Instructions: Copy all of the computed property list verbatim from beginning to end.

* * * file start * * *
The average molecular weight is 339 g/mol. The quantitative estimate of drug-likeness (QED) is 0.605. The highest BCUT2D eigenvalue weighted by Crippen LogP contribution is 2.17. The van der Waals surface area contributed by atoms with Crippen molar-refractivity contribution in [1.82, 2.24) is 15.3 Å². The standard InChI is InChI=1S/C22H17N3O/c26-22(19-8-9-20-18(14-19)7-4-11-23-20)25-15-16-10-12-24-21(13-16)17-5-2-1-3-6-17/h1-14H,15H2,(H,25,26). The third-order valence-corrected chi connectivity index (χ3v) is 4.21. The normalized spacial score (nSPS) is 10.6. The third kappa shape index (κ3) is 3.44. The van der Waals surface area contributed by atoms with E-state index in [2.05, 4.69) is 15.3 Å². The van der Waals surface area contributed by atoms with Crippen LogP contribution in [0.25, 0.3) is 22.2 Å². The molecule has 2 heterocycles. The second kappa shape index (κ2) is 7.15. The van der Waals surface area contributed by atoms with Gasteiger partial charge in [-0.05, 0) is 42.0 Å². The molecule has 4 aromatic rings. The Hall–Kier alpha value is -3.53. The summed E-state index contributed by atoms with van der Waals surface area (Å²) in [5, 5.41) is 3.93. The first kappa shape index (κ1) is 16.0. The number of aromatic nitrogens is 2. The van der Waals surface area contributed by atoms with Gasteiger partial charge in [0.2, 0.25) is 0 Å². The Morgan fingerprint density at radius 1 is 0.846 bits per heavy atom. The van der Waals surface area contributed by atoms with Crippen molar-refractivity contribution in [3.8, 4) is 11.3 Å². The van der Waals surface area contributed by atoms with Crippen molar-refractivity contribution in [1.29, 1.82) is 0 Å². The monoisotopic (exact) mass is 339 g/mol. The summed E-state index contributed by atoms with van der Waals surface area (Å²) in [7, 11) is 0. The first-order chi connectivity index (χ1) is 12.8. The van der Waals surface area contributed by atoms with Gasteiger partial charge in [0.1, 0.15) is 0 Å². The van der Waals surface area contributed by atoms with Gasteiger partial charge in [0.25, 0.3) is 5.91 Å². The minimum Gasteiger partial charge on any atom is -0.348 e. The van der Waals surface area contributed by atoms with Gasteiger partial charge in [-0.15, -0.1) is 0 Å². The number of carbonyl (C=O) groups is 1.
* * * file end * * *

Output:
The average molecular weight is 339 g/mol. The quantitative estimate of drug-likeness (QED) is 0.605. The highest BCUT2D eigenvalue weighted by Crippen LogP contribution is 2.17. The van der Waals surface area contributed by atoms with Crippen molar-refractivity contribution in [1.82, 2.24) is 15.3 Å². The standard InChI is InChI=1S/C22H17N3O/c26-22(19-8-9-20-18(14-19)7-4-11-23-20)25-15-16-10-12-24-21(13-16)17-5-2-1-3-6-17/h1-14H,15H2,(H,25,26). The third-order valence-corrected chi connectivity index (χ3v) is 4.21. The normalized spacial score (nSPS) is 10.6. The third kappa shape index (κ3) is 3.44. The van der Waals surface area contributed by atoms with E-state index in [2.05, 4.69) is 15.3 Å². The van der Waals surface area contributed by atoms with Crippen LogP contribution in [0.25, 0.3) is 22.2 Å². The molecule has 2 heterocycles. The second kappa shape index (κ2) is 7.15. The van der Waals surface area contributed by atoms with Gasteiger partial charge in [-0.05, 0) is 42.0 Å². The molecule has 4 aromatic rings. The Hall–Kier alpha value is -3.53. The summed E-state index contributed by atoms with van der Waals surface area (Å²) in [5, 5.41) is 3.93. The first kappa shape index (κ1) is 16.0. The number of aromatic nitrogens is 2. The van der Waals surface area contributed by atoms with Gasteiger partial charge in [0.2, 0.25) is 0 Å². The Morgan fingerprint density at radius 1 is 0.846 bits per heavy atom. The van der Waals surface area contributed by atoms with Crippen molar-refractivity contribution in [3.8, 4) is 11.3 Å². The van der Waals surface area contributed by atoms with Crippen molar-refractivity contribution in [1.29, 1.82) is 0 Å². The monoisotopic (exact) mass is 339 g/mol. The summed E-state index contributed by atoms with van der Waals surface area (Å²) in [7, 11) is 0. The first-order chi connectivity index (χ1) is 12.8. The van der Waals surface area contributed by atoms with Gasteiger partial charge in [0.1, 0.15) is 0 Å². The van der Waals surface area contributed by atoms with Gasteiger partial charge in [0.25, 0.3) is 5.91 Å². The minimum Gasteiger partial charge on any atom is -0.348 e. The van der Waals surface area contributed by atoms with Gasteiger partial charge in [-0.15, -0.1) is 0 Å². The number of carbonyl (C=O) groups is 1.